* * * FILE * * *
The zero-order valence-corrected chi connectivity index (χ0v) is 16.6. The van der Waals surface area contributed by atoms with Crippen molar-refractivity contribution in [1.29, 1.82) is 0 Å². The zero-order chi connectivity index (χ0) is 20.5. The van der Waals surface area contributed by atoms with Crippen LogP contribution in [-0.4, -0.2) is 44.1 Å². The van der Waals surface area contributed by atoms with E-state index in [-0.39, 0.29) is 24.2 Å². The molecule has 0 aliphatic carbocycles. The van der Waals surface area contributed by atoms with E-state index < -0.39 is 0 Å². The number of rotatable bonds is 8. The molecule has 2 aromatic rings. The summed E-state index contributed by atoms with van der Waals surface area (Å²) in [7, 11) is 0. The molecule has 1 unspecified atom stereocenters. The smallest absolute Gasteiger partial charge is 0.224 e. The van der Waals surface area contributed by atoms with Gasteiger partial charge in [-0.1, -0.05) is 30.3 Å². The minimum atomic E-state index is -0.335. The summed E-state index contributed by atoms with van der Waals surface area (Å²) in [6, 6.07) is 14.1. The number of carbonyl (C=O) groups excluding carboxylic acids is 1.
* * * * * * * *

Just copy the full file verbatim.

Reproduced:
The zero-order valence-corrected chi connectivity index (χ0v) is 16.6. The van der Waals surface area contributed by atoms with Crippen molar-refractivity contribution in [1.29, 1.82) is 0 Å². The zero-order chi connectivity index (χ0) is 20.5. The van der Waals surface area contributed by atoms with Crippen LogP contribution in [-0.4, -0.2) is 44.1 Å². The van der Waals surface area contributed by atoms with E-state index in [-0.39, 0.29) is 24.2 Å². The molecule has 0 aliphatic carbocycles. The van der Waals surface area contributed by atoms with E-state index < -0.39 is 0 Å². The number of rotatable bonds is 8. The molecule has 2 aromatic rings. The summed E-state index contributed by atoms with van der Waals surface area (Å²) in [7, 11) is 0. The molecule has 1 unspecified atom stereocenters. The smallest absolute Gasteiger partial charge is 0.224 e. The van der Waals surface area contributed by atoms with Gasteiger partial charge in [-0.1, -0.05) is 30.3 Å². The minimum atomic E-state index is -0.335. The summed E-state index contributed by atoms with van der Waals surface area (Å²) in [6, 6.07) is 14.1. The number of carbonyl (C=O) groups excluding carboxylic acids is 1.